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The Origins And Development Of Sikhism

Sikhism is rooted in a particular religious experience, piety, and culture and informed by a unique inner revelation of its founder, Guru Nanak (1469–1539). It evolved in response to three main elements. The first of these was the ideology based on religious and cultural innovations of Guru Nanak and his nine successors. The second was the rural base of the Punjabi society. The third significant element was the period of Punjab history. All three elements combined to produce the mutual interaction between ideology and environment in the historical development of Sikhism.

During the period of the ten Gurus (Preceptors), three key events took place in the evolution of Sikhism. The first was the establishment of the first Sikh community at Kartarpur in west Punjab during the last two decades of Guru Nanak's life. To ensure its survival, Guru Nanak formally appointed a successor before he passed away in 1539. Thus, a lineage was established, and a legitimate succession was maintained intact from the appointment of the second Guru, Angad (1504–1552), to the death of Guru Gobind Singh (1666–1708), the tenth and the last Guru of the Sikhs. The second event was the compilation of the canonical scripture, the Adi Granth (AG) in 1604 by the fifth Guru, Arjan (1563–1606). It provided a framework for the shaping of the Sikh community. The third was the founding of the institution of the Khalsa (pure) by Guru Gobind Singh in 1699, an order of loyal Sikhs bound by common identity and discipline.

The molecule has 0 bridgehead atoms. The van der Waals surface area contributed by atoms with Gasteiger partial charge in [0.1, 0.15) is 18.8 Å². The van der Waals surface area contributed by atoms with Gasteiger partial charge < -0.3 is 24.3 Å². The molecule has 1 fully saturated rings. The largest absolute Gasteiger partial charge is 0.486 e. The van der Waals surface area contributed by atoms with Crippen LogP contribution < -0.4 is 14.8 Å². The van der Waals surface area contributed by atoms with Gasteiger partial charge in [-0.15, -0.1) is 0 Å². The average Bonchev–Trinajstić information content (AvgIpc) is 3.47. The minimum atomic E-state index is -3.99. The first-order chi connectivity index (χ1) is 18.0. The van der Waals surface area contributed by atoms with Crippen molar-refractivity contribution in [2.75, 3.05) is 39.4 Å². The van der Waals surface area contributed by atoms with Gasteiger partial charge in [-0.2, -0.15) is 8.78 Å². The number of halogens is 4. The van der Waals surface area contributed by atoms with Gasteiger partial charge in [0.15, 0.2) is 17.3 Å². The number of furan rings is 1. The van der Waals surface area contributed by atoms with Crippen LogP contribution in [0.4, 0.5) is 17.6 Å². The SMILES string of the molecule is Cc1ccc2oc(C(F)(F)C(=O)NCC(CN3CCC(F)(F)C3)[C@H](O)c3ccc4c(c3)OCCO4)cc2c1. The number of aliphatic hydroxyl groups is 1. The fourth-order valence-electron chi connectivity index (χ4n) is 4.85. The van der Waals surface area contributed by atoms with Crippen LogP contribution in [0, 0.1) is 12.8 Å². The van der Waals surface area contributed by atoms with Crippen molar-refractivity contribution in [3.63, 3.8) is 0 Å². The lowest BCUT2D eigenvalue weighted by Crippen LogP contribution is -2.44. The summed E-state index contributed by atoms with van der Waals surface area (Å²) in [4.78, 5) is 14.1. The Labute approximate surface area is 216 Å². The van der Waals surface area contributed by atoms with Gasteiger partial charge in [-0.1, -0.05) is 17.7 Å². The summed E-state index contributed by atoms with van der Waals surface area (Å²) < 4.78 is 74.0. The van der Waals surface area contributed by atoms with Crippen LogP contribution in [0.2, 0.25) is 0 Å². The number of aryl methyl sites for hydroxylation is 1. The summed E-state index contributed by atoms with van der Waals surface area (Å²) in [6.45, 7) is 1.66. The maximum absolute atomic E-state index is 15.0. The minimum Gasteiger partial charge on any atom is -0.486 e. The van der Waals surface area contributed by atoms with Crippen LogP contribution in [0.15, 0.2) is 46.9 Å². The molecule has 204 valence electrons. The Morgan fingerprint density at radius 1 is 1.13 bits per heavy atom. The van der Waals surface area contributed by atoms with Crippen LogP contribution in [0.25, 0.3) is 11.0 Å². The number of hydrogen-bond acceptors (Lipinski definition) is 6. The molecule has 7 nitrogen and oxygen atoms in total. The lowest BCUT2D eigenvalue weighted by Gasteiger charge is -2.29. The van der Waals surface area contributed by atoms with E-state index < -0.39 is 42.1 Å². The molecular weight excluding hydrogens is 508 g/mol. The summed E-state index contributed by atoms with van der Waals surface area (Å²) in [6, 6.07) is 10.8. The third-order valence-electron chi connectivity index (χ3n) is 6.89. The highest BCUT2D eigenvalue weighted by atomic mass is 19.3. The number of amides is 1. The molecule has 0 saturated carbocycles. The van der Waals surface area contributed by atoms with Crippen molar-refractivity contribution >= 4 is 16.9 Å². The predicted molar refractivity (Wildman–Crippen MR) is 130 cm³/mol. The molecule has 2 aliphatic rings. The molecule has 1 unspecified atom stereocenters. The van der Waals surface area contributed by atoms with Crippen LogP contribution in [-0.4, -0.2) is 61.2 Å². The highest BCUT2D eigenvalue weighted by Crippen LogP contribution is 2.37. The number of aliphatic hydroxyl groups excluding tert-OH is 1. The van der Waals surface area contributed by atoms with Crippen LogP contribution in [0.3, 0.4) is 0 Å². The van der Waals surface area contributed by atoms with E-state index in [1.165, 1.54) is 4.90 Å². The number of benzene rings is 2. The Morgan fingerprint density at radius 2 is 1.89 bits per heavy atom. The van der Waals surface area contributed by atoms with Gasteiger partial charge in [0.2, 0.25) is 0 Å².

The inauguration of the Khalsa was the culmination of the canonical period of the development of Sikhism. The most visible symbols of Sikhism known as the Five Ks—namely uncut hair, a wrist ring, a short sword, a comb for the topknot, and breeches—are mandatory to the Khalsa. Guru Gobind Singh terminated the line of personal Gurus before he passed away in 1708, and installed the Adi Granth as Guru Eternal for the This Sikh girl lives in a large settlement of American Sikhs in New Mexico. The Sikh Gurus were ahead of their time on issues of gender equality. As early as the sixteenth century, women were granted equal rights to conduct prayers and other religious ceremonies. BUDDY MAYS/CORBIS Sikhs. Thereafter, the authority of the Guru was to vest in the scripture, the Guru Granth Sahib, and the corporate community itself.

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